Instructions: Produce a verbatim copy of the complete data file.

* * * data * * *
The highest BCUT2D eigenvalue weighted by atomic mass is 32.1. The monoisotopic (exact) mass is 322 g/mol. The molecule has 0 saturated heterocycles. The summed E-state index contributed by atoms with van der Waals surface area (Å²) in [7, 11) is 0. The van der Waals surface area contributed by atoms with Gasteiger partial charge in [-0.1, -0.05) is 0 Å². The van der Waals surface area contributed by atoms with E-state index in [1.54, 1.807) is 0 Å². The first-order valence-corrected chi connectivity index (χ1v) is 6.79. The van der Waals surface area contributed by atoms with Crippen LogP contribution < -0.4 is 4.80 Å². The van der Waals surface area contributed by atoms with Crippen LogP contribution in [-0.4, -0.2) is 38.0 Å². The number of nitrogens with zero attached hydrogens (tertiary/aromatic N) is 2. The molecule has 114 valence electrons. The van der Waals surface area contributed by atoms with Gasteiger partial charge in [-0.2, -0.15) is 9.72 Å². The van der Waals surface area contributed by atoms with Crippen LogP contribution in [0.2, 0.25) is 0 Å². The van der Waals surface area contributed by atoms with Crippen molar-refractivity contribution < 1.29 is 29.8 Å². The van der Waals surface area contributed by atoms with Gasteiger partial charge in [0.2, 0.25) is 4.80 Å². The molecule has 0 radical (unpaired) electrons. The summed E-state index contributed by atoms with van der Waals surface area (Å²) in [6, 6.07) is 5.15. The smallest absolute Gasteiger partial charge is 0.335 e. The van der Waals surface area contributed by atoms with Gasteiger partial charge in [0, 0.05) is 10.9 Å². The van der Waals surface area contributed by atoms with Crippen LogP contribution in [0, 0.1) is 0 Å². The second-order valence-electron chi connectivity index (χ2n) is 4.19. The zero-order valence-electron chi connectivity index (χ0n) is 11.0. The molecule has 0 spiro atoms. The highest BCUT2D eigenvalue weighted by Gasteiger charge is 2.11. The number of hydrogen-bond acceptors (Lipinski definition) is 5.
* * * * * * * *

The highest BCUT2D eigenvalue weighted by atomic mass is 32.1. The monoisotopic (exact) mass is 322 g/mol. The molecule has 0 saturated heterocycles. The summed E-state index contributed by atoms with van der Waals surface area (Å²) in [7, 11) is 0. The van der Waals surface area contributed by atoms with Gasteiger partial charge in [-0.1, -0.05) is 0 Å². The van der Waals surface area contributed by atoms with E-state index in [1.54, 1.807) is 0 Å². The first-order valence-corrected chi connectivity index (χ1v) is 6.79. The van der Waals surface area contributed by atoms with Crippen LogP contribution < -0.4 is 4.80 Å². The van der Waals surface area contributed by atoms with Crippen LogP contribution in [-0.4, -0.2) is 38.0 Å². The number of nitrogens with zero attached hydrogens (tertiary/aromatic N) is 2. The molecule has 114 valence electrons. The van der Waals surface area contributed by atoms with Gasteiger partial charge in [-0.2, -0.15) is 9.72 Å². The van der Waals surface area contributed by atoms with Crippen LogP contribution in [0.2, 0.25) is 0 Å². The van der Waals surface area contributed by atoms with Crippen molar-refractivity contribution < 1.29 is 29.8 Å². The van der Waals surface area contributed by atoms with Gasteiger partial charge in [0.2, 0.25) is 4.80 Å². The molecule has 0 radical (unpaired) electrons. The summed E-state index contributed by atoms with van der Waals surface area (Å²) in [6, 6.07) is 5.15. The smallest absolute Gasteiger partial charge is 0.335 e. The van der Waals surface area contributed by atoms with Gasteiger partial charge in [0, 0.05) is 10.9 Å². The van der Waals surface area contributed by atoms with Crippen LogP contribution in [0, 0.1) is 0 Å². The second-order valence-electron chi connectivity index (χ2n) is 4.19. The zero-order valence-electron chi connectivity index (χ0n) is 11.0. The molecule has 0 spiro atoms. The highest BCUT2D eigenvalue weighted by Gasteiger charge is 2.11. The number of hydrogen-bond acceptors (Lipinski definition) is 5.